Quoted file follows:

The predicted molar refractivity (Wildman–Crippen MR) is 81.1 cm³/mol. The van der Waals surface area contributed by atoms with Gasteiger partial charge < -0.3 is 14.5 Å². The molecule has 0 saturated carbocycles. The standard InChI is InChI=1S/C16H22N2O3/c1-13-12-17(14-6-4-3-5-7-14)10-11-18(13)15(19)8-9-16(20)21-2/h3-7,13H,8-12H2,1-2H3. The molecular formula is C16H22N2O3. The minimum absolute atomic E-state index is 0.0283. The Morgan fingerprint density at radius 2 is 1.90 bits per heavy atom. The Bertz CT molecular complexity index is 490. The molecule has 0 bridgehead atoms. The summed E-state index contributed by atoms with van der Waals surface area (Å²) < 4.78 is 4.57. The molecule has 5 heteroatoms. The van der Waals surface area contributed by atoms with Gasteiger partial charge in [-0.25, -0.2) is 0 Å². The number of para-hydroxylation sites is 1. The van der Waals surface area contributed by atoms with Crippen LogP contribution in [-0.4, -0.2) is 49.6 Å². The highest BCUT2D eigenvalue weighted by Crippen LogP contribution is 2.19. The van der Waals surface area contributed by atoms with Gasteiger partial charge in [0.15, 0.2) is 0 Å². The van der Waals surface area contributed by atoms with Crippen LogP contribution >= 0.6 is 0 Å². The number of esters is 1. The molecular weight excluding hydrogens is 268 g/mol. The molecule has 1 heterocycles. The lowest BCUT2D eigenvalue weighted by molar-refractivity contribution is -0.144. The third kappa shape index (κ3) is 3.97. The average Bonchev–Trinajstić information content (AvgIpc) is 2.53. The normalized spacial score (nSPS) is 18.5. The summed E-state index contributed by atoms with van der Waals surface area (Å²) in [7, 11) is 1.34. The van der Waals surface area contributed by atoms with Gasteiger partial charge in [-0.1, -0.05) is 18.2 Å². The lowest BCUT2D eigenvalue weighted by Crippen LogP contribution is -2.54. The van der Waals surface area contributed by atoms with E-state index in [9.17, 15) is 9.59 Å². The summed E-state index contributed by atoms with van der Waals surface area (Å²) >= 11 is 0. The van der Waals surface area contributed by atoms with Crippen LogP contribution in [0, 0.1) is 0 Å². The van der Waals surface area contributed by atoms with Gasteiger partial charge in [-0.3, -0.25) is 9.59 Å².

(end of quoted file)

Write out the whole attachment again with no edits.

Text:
The predicted molar refractivity (Wildman–Crippen MR) is 81.1 cm³/mol. The van der Waals surface area contributed by atoms with Gasteiger partial charge < -0.3 is 14.5 Å². The molecule has 0 saturated carbocycles. The standard InChI is InChI=1S/C16H22N2O3/c1-13-12-17(14-6-4-3-5-7-14)10-11-18(13)15(19)8-9-16(20)21-2/h3-7,13H,8-12H2,1-2H3. The molecular formula is C16H22N2O3. The minimum absolute atomic E-state index is 0.0283. The Morgan fingerprint density at radius 2 is 1.90 bits per heavy atom. The Bertz CT molecular complexity index is 490. The molecule has 0 bridgehead atoms. The summed E-state index contributed by atoms with van der Waals surface area (Å²) < 4.78 is 4.57. The molecule has 5 heteroatoms. The van der Waals surface area contributed by atoms with Gasteiger partial charge in [-0.25, -0.2) is 0 Å². The number of para-hydroxylation sites is 1. The van der Waals surface area contributed by atoms with Crippen LogP contribution in [-0.4, -0.2) is 49.6 Å². The highest BCUT2D eigenvalue weighted by Crippen LogP contribution is 2.19. The van der Waals surface area contributed by atoms with Gasteiger partial charge in [0.15, 0.2) is 0 Å². The van der Waals surface area contributed by atoms with Crippen LogP contribution >= 0.6 is 0 Å². The number of esters is 1. The molecular weight excluding hydrogens is 268 g/mol. The molecule has 1 heterocycles. The lowest BCUT2D eigenvalue weighted by molar-refractivity contribution is -0.144. The third kappa shape index (κ3) is 3.97. The average Bonchev–Trinajstić information content (AvgIpc) is 2.53. The normalized spacial score (nSPS) is 18.5. The summed E-state index contributed by atoms with van der Waals surface area (Å²) in [7, 11) is 1.34. The van der Waals surface area contributed by atoms with Gasteiger partial charge in [-0.1, -0.05) is 18.2 Å². The lowest BCUT2D eigenvalue weighted by Crippen LogP contribution is -2.54. The van der Waals surface area contributed by atoms with E-state index in [9.17, 15) is 9.59 Å². The summed E-state index contributed by atoms with van der Waals surface area (Å²) >= 11 is 0. The van der Waals surface area contributed by atoms with Crippen LogP contribution in [0, 0.1) is 0 Å². The van der Waals surface area contributed by atoms with Gasteiger partial charge in [-0.3, -0.25) is 9.59 Å².